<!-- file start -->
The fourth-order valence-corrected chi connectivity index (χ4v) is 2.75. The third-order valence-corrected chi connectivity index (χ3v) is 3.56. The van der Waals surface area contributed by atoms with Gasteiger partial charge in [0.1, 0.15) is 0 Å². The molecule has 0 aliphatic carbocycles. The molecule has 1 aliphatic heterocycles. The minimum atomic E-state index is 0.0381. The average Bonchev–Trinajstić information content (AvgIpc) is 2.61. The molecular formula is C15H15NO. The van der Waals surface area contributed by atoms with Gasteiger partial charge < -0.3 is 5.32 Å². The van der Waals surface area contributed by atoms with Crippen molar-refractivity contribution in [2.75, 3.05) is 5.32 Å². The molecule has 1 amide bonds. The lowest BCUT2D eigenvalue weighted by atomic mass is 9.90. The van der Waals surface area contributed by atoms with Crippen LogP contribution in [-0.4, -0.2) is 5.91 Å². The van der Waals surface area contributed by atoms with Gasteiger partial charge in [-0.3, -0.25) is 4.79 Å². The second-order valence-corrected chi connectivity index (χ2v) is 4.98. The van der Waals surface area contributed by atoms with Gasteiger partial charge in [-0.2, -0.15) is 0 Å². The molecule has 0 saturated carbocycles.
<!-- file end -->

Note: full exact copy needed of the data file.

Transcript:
The fourth-order valence-corrected chi connectivity index (χ4v) is 2.75. The third-order valence-corrected chi connectivity index (χ3v) is 3.56. The van der Waals surface area contributed by atoms with Gasteiger partial charge in [0.1, 0.15) is 0 Å². The molecule has 0 aliphatic carbocycles. The molecule has 1 aliphatic heterocycles. The minimum atomic E-state index is 0.0381. The average Bonchev–Trinajstić information content (AvgIpc) is 2.61. The molecular formula is C15H15NO. The van der Waals surface area contributed by atoms with Gasteiger partial charge < -0.3 is 5.32 Å². The van der Waals surface area contributed by atoms with Crippen molar-refractivity contribution in [2.75, 3.05) is 5.32 Å². The molecule has 1 amide bonds. The lowest BCUT2D eigenvalue weighted by atomic mass is 9.90. The van der Waals surface area contributed by atoms with Crippen LogP contribution in [-0.4, -0.2) is 5.91 Å². The van der Waals surface area contributed by atoms with Gasteiger partial charge in [-0.3, -0.25) is 4.79 Å². The second-order valence-corrected chi connectivity index (χ2v) is 4.98. The van der Waals surface area contributed by atoms with Gasteiger partial charge in [-0.2, -0.15) is 0 Å². The molecule has 0 saturated carbocycles.